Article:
This volume also explores a sub-plot that was loosely presented in Forever Evil regarding Cyborg’s character and his downfall. This time around, the story presents his endeavour which ultimately leads him to help the Justice League in their own complex little nuclear predicament. Throughout his adventure, writer Geoff Johns also introduces the Metal Men who draw a lot of similarities with his past creations but nevertheless remains entertaining, to say the least. With the explosive and sensational artwork, the story was able to remain as theatrical, if not predictable, as it is usually expected from the New 52 Justice League run.

Justice League: Forever Heroes is a thrilling exploration of brand-new villains’ origins while displaying the war between man and machine in the midst of the end of the world.


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14 thoughts on “Justice League: Forever Heroes by Geoff Johns

  1. I find it interesting that the villains for this whole thing are bad versions of the heroes we know. You used a phrase “how their lives were different and inevitably turned them into broken individuals driven by evil desires.” My only issue with doing something like that is that it relies on the idea that our circumstances and experiences dictate who we are. While I fully agree that circumstances and experiences shape us as individuals, I’m not convinced that we’re not already who we are. In other words, I don’t subscribe to the blank slate idea. Superman for example. His character is simply part of who he is. This idea is illustrated in the ’98 Elseworld story Superman: Dark Side where Supes gets raised by Darkseid but still becomes a hero.

    I think part of why I consider heroes “heroes” is because they are heroes no matter what. So to mess with that would bother me a lot. You and I have talked before about the dividing line between Hero and Villain and how I hate the blurring that is now the norm. Part of being a Hero is taking responsibility for the powers entrusted to the hero and THAT is what seems to be lacking in the here and now. Not that heroes are suddenly the bad guys or the bad guys are suddenly the good guys but that characters are not consistently choosing to be responsible (or really, that the artists and writers aren’t choosing to make them consistent).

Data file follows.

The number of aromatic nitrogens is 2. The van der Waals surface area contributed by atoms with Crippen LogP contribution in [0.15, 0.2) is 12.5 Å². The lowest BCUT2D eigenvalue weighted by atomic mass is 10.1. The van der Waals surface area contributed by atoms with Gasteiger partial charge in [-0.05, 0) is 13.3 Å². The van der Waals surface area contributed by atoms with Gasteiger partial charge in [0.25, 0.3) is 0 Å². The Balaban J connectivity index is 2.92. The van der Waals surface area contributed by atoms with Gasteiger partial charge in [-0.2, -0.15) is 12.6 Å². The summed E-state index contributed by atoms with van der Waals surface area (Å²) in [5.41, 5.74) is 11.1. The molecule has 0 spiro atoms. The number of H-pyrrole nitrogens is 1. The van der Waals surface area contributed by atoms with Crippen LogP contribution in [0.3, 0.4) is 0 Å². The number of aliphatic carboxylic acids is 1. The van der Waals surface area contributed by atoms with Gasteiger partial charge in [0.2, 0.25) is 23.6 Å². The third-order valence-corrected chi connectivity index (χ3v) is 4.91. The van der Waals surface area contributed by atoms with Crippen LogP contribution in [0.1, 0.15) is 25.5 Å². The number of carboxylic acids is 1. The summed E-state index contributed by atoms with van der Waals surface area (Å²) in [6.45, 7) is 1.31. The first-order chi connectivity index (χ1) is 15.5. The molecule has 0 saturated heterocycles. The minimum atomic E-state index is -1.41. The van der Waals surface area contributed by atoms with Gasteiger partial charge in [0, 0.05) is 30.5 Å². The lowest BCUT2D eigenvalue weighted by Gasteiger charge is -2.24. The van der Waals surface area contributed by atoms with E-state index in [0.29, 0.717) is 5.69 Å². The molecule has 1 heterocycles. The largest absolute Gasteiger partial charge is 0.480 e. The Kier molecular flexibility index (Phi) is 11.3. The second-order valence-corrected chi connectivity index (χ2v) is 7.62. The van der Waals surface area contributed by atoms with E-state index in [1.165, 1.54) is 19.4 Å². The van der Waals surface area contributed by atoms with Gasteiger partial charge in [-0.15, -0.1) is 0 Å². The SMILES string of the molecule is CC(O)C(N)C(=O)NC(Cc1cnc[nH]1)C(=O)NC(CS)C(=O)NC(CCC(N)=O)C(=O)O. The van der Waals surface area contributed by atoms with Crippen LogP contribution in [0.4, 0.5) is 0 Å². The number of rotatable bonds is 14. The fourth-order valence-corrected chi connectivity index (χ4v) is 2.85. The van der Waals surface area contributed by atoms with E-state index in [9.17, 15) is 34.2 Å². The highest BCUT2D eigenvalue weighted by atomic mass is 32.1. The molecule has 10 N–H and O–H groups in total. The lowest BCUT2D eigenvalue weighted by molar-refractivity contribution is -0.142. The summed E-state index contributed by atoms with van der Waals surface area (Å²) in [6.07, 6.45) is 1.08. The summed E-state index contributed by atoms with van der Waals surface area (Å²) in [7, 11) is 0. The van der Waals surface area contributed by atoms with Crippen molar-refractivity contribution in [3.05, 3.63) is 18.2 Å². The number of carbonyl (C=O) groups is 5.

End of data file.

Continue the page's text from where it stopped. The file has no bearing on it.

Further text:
I realize that once again I might be reading too much into this but I simply can’t just “like” and drive by. Words and ideas are important and while I’m not sure if comics are being read by teens still (are they?) but if they are, kids growing up influenced by the ideas here is not something I’m in favor of. You and I are adults and can discuss things and not be unduly influenced. But a teen subliminally experiencing the blank slate idea for the first time, well, that can set their feet on a path that will be hard to divert them from. Of course, it all depends on how much influence these comics actually have 😀 😀 😀

    I’m done (before I keep on writing…)

    Liked by 3 people

    1. I definitely see your point and knowing your beliefs and how you perceive individuals, I can understand why you’d believe that we are fundamentally born good/bad, that we don’t have a “choice” in what we become within society. I personally prefer the “we’re all born with violent behaviours but learn through socialization how to be good within society”.